Friday 22 February 2013

Leek and potato soup

I make no apology for posting something so similar to the last entry.  I made this soup for yesterday when I knew a friend was coming round for lunch and it was wonderful, just the thing for the cold, dismal day it turned out to be, real winter warming food.  I didn't follow anyone's recipe, just made it up as I went along (it is a fairly bog-standard recipe really, isn't it?) and amounts are flexible.


  • Some butter and/or goose dripping
  • Half a fairly large onion, peeled and chopped
  • One large leek, trimmed, washed and sliced. To prepare a leek for soup I do this: remove just the outer layer and cut off the root section, slice up until the outer part is getting a bit tough, then strip that off and continue to slice up.  The greener outer leaves have a wonderful flavour but can be tough so it's finding a compromise there but without wasting anything.  I don't like to see the greener top discarded just because it is green and, being a soup, it's going to be pureed  in one way or another anyway!
  • Some potatoes, full flavoured, floury spuds, peeled, chopped and left in water.  I used four but they weren't very big.  You need enough leeks for the flavour but enough spuds for the soft, floury texture
  • A squidge of garlic puree
  • Some stock.  I used marigold vegetable bouillon
  • A bay leaf (from the garden)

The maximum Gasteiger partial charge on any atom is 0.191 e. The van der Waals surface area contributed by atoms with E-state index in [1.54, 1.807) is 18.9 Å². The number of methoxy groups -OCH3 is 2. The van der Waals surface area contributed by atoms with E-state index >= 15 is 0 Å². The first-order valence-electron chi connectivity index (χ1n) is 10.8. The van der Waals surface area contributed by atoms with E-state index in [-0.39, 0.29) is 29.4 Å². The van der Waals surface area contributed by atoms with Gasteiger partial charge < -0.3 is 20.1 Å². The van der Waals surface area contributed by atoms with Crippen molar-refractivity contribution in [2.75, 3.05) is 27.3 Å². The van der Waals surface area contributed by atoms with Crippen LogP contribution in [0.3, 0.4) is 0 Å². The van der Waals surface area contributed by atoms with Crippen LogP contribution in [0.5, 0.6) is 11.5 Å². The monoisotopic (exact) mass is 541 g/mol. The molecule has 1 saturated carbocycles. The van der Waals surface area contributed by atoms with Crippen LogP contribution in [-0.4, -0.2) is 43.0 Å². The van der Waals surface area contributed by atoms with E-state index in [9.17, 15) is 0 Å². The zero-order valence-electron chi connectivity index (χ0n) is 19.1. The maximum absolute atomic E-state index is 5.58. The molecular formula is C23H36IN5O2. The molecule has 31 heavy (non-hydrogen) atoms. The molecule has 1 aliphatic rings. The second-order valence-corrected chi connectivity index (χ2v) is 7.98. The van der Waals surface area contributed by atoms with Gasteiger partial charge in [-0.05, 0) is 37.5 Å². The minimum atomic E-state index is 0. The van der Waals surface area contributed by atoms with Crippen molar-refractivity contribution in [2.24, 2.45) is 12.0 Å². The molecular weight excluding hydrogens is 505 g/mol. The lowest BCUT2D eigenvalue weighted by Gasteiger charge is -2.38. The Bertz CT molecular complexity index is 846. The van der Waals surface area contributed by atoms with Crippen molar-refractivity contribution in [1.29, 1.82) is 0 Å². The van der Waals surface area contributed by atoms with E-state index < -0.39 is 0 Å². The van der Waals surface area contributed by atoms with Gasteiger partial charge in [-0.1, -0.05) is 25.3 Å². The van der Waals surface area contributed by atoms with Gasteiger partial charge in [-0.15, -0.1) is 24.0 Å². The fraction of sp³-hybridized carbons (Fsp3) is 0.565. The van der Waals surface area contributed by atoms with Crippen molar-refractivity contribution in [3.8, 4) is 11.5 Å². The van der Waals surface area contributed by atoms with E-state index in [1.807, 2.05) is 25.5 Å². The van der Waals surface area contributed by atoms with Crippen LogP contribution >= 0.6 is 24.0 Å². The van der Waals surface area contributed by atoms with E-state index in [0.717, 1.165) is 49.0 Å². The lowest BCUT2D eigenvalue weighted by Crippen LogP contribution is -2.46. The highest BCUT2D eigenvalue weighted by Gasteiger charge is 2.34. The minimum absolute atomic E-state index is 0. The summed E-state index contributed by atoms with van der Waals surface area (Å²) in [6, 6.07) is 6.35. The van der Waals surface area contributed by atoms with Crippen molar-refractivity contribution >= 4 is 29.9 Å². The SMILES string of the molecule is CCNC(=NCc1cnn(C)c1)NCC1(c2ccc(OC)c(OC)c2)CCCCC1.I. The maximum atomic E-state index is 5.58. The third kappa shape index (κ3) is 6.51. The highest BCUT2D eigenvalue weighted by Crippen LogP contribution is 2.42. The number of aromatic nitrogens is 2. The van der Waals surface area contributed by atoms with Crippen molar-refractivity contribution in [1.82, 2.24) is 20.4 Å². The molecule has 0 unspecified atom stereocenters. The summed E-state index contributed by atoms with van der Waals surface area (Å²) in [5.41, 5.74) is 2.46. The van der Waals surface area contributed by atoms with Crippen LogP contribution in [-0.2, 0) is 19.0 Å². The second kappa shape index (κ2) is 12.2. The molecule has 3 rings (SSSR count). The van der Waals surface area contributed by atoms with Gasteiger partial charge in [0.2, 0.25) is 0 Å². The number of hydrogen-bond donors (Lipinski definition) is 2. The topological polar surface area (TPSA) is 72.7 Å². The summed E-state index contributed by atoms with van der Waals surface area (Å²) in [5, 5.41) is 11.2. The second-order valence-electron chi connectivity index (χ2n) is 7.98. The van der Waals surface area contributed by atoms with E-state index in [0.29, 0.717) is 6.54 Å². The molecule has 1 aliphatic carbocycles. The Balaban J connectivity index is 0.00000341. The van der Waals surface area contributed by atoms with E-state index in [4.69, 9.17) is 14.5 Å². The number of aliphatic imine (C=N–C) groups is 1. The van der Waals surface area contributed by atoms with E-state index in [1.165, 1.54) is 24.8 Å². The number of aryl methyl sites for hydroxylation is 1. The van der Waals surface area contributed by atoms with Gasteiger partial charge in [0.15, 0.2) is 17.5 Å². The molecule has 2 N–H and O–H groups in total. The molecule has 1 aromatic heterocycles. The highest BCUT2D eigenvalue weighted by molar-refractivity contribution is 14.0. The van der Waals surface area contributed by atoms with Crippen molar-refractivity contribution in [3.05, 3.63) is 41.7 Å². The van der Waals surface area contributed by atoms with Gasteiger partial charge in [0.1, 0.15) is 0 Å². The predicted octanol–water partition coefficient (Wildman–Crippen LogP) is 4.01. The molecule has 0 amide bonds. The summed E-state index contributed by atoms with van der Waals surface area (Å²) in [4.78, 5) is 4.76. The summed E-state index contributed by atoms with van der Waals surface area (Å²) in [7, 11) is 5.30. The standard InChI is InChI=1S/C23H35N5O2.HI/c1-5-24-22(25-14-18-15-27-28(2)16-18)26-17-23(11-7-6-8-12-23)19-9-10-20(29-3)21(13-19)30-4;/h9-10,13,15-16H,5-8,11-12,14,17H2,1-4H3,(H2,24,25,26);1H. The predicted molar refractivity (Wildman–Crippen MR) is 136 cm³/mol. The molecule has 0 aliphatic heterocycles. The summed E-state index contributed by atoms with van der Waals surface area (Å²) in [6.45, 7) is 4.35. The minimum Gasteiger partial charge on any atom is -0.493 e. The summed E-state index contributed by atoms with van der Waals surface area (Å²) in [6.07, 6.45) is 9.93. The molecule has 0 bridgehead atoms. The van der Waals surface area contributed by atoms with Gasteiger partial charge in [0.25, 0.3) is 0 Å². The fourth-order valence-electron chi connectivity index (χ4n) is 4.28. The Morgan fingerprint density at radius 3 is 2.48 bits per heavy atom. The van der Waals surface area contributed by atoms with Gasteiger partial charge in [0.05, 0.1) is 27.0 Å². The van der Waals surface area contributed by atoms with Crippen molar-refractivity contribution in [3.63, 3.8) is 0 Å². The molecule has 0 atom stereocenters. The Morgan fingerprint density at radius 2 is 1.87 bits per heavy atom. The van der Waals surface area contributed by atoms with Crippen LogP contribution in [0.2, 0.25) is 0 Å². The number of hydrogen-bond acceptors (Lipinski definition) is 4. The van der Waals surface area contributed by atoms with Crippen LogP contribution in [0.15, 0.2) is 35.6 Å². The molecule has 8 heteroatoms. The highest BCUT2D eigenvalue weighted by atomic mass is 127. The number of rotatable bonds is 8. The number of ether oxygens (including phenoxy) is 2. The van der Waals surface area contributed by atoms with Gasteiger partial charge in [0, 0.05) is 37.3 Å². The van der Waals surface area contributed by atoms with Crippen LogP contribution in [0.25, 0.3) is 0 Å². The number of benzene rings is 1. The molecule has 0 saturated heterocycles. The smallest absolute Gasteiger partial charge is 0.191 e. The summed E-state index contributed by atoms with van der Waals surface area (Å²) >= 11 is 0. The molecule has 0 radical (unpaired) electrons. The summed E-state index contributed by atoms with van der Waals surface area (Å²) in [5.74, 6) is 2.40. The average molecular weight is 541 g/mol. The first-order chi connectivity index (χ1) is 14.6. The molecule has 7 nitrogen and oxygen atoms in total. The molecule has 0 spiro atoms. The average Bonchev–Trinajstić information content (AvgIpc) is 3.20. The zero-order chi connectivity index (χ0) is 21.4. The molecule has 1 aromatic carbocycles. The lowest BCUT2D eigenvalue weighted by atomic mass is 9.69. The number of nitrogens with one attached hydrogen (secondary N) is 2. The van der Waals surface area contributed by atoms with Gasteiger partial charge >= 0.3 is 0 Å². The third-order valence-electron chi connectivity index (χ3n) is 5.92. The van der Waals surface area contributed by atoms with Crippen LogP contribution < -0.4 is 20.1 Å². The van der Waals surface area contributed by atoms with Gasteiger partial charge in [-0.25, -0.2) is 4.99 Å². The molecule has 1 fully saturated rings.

• Seasonings.

That's it, nothing special in the ingredients line, nothing hard to find or even expensive in any way.  Soup can be so economical.  I love soup.

Melt the fat and gently fry the onions and leeks, covered, until softened and fragrant (for want of a better word).
Add some garlic puree and fry, stirring, for a short time.  The stir in the vegetable bouillon powder
Rinse the potatoes and add them, then add enough boiling water to just cover the potatoes.  Add a little salt, some pepper and the bay leaf, bring to a simmer, cover and let it all cook gently until the potatoes are breaking up.
Finally, push the lot through a mouli or zizz with a stick blender, taste, adjust seasonings as needed and adjust the thickness, if necessary.  I didn't, but it is nice if you slacken it off with some milk and even nicer if you use single cream.

Bring back to just under boiling and serve.  I had grated cheddar, croutons and creme fraiche available on the table to add as wanted.
It was scrummy and extremely filling.  There was enough to serve four generously so I have some for the freezer and school lunches next week!


  1. Soup is a great staple of mine, but only home made! And leek and potato is a favourite. I always whizz mine so use all the green leaves, I cannot bear to discard anything:) Had never thought of bay leaves though.

  2. It adds a nice flavour - you remove it before zizzing, of course.

    J x